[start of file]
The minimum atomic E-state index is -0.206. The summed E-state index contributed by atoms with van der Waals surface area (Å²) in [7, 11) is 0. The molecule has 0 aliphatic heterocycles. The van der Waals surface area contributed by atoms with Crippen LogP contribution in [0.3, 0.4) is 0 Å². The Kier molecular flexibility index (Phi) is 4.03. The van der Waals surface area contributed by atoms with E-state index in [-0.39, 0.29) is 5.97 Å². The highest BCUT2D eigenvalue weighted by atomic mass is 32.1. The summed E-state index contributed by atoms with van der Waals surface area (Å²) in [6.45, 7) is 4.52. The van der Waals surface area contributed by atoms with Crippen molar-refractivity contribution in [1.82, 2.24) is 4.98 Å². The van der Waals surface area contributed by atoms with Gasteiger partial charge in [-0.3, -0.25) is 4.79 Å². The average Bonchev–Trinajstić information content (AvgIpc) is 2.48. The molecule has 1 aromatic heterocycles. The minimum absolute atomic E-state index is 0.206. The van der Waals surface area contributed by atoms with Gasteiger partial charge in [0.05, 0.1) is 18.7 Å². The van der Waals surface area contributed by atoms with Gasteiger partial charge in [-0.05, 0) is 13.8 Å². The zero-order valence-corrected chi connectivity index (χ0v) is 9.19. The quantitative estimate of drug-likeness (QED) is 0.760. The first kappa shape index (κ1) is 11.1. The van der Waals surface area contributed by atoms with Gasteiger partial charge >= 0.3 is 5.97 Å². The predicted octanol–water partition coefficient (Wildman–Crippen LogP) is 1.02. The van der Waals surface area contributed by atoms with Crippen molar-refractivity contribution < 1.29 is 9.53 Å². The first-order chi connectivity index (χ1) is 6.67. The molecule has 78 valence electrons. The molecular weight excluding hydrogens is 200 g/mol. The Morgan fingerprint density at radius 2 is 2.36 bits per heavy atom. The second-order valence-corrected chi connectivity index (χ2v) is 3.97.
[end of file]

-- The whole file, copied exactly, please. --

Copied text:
The minimum atomic E-state index is -0.206. The summed E-state index contributed by atoms with van der Waals surface area (Å²) in [7, 11) is 0. The molecule has 0 aliphatic heterocycles. The van der Waals surface area contributed by atoms with Crippen LogP contribution in [0.3, 0.4) is 0 Å². The Kier molecular flexibility index (Phi) is 4.03. The van der Waals surface area contributed by atoms with E-state index in [-0.39, 0.29) is 5.97 Å². The highest BCUT2D eigenvalue weighted by atomic mass is 32.1. The summed E-state index contributed by atoms with van der Waals surface area (Å²) in [6.45, 7) is 4.52. The van der Waals surface area contributed by atoms with Crippen molar-refractivity contribution in [1.82, 2.24) is 4.98 Å². The van der Waals surface area contributed by atoms with Gasteiger partial charge in [-0.3, -0.25) is 4.79 Å². The average Bonchev–Trinajstić information content (AvgIpc) is 2.48. The molecule has 1 aromatic heterocycles. The minimum absolute atomic E-state index is 0.206. The van der Waals surface area contributed by atoms with Gasteiger partial charge in [0.05, 0.1) is 18.7 Å². The van der Waals surface area contributed by atoms with Gasteiger partial charge in [-0.05, 0) is 13.8 Å². The zero-order valence-corrected chi connectivity index (χ0v) is 9.19. The quantitative estimate of drug-likeness (QED) is 0.760. The first kappa shape index (κ1) is 11.1. The van der Waals surface area contributed by atoms with Gasteiger partial charge >= 0.3 is 5.97 Å². The predicted octanol–water partition coefficient (Wildman–Crippen LogP) is 1.02. The van der Waals surface area contributed by atoms with Crippen molar-refractivity contribution < 1.29 is 9.53 Å². The first-order chi connectivity index (χ1) is 6.67. The molecule has 78 valence electrons. The molecular weight excluding hydrogens is 200 g/mol. The Morgan fingerprint density at radius 2 is 2.36 bits per heavy atom. The second-order valence-corrected chi connectivity index (χ2v) is 3.97.